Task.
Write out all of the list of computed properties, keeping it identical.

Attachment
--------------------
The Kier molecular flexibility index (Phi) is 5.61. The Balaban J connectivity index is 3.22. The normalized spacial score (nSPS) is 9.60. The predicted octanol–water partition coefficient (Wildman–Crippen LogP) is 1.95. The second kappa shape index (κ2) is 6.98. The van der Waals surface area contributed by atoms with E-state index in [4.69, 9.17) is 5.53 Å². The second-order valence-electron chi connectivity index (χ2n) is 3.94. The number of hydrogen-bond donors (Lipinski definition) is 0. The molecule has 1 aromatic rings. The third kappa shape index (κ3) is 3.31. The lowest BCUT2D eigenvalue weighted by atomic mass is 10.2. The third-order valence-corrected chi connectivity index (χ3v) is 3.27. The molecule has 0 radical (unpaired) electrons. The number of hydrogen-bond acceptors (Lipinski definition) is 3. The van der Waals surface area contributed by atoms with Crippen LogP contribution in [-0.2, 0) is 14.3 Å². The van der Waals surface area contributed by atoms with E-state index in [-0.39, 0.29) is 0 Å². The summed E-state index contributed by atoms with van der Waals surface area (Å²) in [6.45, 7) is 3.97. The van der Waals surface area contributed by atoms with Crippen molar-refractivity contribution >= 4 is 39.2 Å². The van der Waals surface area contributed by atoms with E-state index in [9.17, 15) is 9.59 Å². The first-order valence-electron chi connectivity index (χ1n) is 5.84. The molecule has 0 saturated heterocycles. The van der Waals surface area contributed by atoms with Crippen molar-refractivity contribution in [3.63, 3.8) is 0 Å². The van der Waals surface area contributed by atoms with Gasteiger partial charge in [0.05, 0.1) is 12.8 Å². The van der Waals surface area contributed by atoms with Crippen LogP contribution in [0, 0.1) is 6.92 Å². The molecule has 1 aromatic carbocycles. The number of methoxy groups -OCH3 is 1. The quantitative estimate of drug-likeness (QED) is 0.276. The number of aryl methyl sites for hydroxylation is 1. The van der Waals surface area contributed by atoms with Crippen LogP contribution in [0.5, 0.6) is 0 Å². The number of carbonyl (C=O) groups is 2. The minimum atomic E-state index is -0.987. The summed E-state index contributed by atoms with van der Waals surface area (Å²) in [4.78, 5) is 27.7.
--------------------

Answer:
The Kier molecular flexibility index (Phi) is 5.61. The Balaban J connectivity index is 3.22. The normalized spacial score (nSPS) is 9.60. The predicted octanol–water partition coefficient (Wildman–Crippen LogP) is 1.95. The second kappa shape index (κ2) is 6.98. The van der Waals surface area contributed by atoms with E-state index in [4.69, 9.17) is 5.53 Å². The second-order valence-electron chi connectivity index (χ2n) is 3.94. The number of hydrogen-bond donors (Lipinski definition) is 0. The molecule has 1 aromatic rings. The third kappa shape index (κ3) is 3.31. The lowest BCUT2D eigenvalue weighted by atomic mass is 10.2. The third-order valence-corrected chi connectivity index (χ3v) is 3.27. The molecule has 0 radical (unpaired) electrons. The number of hydrogen-bond acceptors (Lipinski definition) is 3. The van der Waals surface area contributed by atoms with Crippen LogP contribution in [-0.2, 0) is 14.3 Å². The van der Waals surface area contributed by atoms with E-state index in [-0.39, 0.29) is 0 Å². The summed E-state index contributed by atoms with van der Waals surface area (Å²) in [6.45, 7) is 3.97. The van der Waals surface area contributed by atoms with Crippen molar-refractivity contribution >= 4 is 39.2 Å². The van der Waals surface area contributed by atoms with E-state index in [9.17, 15) is 9.59 Å². The first-order valence-electron chi connectivity index (χ1n) is 5.84. The molecule has 0 saturated heterocycles. The van der Waals surface area contributed by atoms with Crippen molar-refractivity contribution in [3.63, 3.8) is 0 Å². The van der Waals surface area contributed by atoms with Gasteiger partial charge in [0.05, 0.1) is 12.8 Å². The van der Waals surface area contributed by atoms with Crippen LogP contribution in [0, 0.1) is 6.92 Å². The molecule has 1 aromatic carbocycles. The number of methoxy groups -OCH3 is 1. The quantitative estimate of drug-likeness (QED) is 0.276. The number of aryl methyl sites for hydroxylation is 1. The van der Waals surface area contributed by atoms with Crippen LogP contribution in [0.5, 0.6) is 0 Å². The number of carbonyl (C=O) groups is 2. The minimum atomic E-state index is -0.987. The summed E-state index contributed by atoms with van der Waals surface area (Å²) in [4.78, 5) is 27.7.